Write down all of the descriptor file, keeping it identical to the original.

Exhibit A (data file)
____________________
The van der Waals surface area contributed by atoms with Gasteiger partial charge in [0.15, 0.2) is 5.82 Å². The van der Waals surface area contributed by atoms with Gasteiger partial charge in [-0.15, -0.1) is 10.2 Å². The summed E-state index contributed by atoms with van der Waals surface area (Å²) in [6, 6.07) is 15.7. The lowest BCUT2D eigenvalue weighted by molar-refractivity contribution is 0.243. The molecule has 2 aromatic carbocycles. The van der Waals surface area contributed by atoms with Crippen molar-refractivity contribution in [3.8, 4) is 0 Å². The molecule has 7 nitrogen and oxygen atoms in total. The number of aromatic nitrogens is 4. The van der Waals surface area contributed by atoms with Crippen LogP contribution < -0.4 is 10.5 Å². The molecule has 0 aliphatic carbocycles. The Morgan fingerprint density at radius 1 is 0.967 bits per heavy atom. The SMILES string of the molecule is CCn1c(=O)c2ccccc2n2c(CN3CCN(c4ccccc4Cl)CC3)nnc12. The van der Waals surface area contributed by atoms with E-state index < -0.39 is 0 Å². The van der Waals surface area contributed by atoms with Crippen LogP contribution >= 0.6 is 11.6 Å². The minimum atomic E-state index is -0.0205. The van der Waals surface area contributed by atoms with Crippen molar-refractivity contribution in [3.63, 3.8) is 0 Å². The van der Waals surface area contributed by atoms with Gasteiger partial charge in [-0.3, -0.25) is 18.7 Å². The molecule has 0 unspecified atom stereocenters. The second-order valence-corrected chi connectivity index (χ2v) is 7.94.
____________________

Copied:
The van der Waals surface area contributed by atoms with Gasteiger partial charge in [0.15, 0.2) is 5.82 Å². The van der Waals surface area contributed by atoms with Gasteiger partial charge in [-0.15, -0.1) is 10.2 Å². The summed E-state index contributed by atoms with van der Waals surface area (Å²) in [6, 6.07) is 15.7. The lowest BCUT2D eigenvalue weighted by molar-refractivity contribution is 0.243. The molecule has 2 aromatic carbocycles. The van der Waals surface area contributed by atoms with Crippen molar-refractivity contribution in [3.8, 4) is 0 Å². The molecule has 7 nitrogen and oxygen atoms in total. The number of aromatic nitrogens is 4. The van der Waals surface area contributed by atoms with Crippen LogP contribution < -0.4 is 10.5 Å². The molecule has 0 aliphatic carbocycles. The Morgan fingerprint density at radius 1 is 0.967 bits per heavy atom. The SMILES string of the molecule is CCn1c(=O)c2ccccc2n2c(CN3CCN(c4ccccc4Cl)CC3)nnc12. The van der Waals surface area contributed by atoms with E-state index < -0.39 is 0 Å². The van der Waals surface area contributed by atoms with Crippen LogP contribution >= 0.6 is 11.6 Å². The minimum atomic E-state index is -0.0205. The van der Waals surface area contributed by atoms with Crippen molar-refractivity contribution in [3.63, 3.8) is 0 Å². The van der Waals surface area contributed by atoms with Gasteiger partial charge in [-0.3, -0.25) is 18.7 Å². The molecule has 0 unspecified atom stereocenters. The second-order valence-corrected chi connectivity index (χ2v) is 7.94.